Sepalcure, Sepalcure

[Hotflush Recordings]


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It’s funny how quickly things change: when Sepalcure emerged last year with the Love Pressure EP, it was the coming together of two NYC underground figures whose newest work seemed to exceed their reputations. Fast-forward almost exactly a year and their debut eponymous album is released at the tail end of an exhaustive fanfare surrounding not only Travis Stewart’s year-defining Room(s) album as Machinedrum but Praveen Sharma’s attention-grabbing run of singles on Rush Hour and Hotflush Recordings as Braille. On Sepalcure, the duo now feels like two distinct personalities combining forces, suddenly shifting from an underdog odd couple to a supergroup.

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They carry the confidence of a supergroup, too: Sepalcure has an unusually restrained pace, especially given the exuberant and flamboyant nature of much American bass music. They’ve got our attention and now they’re going at their own speed, sounding pretty damn comfortable the whole time. Textures are supple, rhythms are given room to stretch out, and the whole thing percolates subtly like a limber live band. The group’s sound has never been more luscious, like on the audacious Who-sampling “See Me Feel Me,” wrapping layers of guitar and chime resonance around a lazy shuffle. It’s almost daringly lazy: their restraint never dips to the near-anemic dearth of energy of the gossamer-thin Fleur EP, but it’s still restraint, and the album’s leisurely pace can work against the album as much as in its favor. This is dance music after all, and the slow, methodical step can start to linger past its welcome — especially when held up to something as unapologetically frenetic as Room(s).

Slow and careful is rarely exciting, then, but there’s still a lot to like on Sepalcure. Much attention has been lavished on first single “Pencil Pimp,” and rightly so: the track is an ideal distillation of the two’s idiosyncrasies, with Machinedrum’s slippery-ice percussion held in place by Braille’s more house-indebted tendencies. The two play off each other’s strengths and occasionally accede more ground to the other, for tracks that feel almost like solo showcases. Machinedrum takes the reins for the album’s midsection — reaching up to 150 beats per minute — with the fantastic “Eternally Yrs” and the paranoid twitch of “Yuh Nuh See,” but they’re embellished with a polished sheen that feels borrowed from the Braille material. Likewise, the latter’s preference for conventional house and garage rhythms is couched in tracks like “Me” or “Breezin,” the latter the album’s longest and strongest track, taking the band’s preference for slow and sensual build-up to a gorgeous climax of iridescently autotuned catchphrases á la Machinedrum’s “U Don’t Survive.” Braille’s ear for full-throated vocal phrases is as intact as ever, and the jerky “The One” and “Hold On” are defined by their catchy and memorable vocals as much as the intricate drum patterns they float on.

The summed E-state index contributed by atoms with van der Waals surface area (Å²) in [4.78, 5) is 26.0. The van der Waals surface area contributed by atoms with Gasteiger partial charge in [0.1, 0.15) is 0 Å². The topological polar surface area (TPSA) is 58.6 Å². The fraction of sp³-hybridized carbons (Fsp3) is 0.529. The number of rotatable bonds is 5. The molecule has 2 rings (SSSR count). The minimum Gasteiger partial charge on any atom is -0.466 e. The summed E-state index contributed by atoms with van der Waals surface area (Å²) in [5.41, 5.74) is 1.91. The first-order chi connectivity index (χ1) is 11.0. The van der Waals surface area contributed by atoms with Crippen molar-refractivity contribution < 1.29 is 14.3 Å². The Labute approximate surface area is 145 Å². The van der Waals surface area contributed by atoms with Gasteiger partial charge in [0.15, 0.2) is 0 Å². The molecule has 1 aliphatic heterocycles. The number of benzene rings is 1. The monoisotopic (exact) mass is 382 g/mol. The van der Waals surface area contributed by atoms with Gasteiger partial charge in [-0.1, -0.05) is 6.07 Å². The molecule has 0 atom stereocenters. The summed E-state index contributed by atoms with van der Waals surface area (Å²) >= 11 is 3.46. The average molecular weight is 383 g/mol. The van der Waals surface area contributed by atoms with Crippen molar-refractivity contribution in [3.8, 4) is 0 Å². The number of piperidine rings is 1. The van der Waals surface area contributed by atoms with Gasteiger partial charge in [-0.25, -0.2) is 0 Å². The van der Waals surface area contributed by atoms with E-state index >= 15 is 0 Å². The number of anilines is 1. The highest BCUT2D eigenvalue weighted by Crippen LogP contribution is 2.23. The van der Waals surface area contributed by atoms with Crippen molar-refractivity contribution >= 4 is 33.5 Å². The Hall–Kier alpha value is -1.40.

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Much like the group’s elegant and detailed artwork, the closer you look into the duo’s music, the more there is to latch on to; but here the group’s work feels detached, steeped in aestheticism rather than feeling (the issue of its ambling tempo rises again, trading in vitality for luxury). It’s a consistent aesthetic, sure: the live-band feeling means there’s a ton of space in these recordings, and they’re warm and inviting, but the consistent palette of guitars and muted drums tends to blur together over the album’s whole. Pick a random track off of Sepalcure — especially something like “The One” or “Breezin” — and you’ll probably be blown away, which is a testament to the considerable skill and professionalism the duo nevertheless exhibit here. More like inveterate career work and less like a debut, Sepalcure is a firmly “good but not great” album, a duo having found their sweet spot lingering around just a little longer to see what other pleasures they can uncover. Even if we’ll have to wait till next time for the “moving forward” part, when it all sounds this good, can we blame them?

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Sepalcure | Deeper Shades Of House  on December 1, 2011 at 8:34 AM

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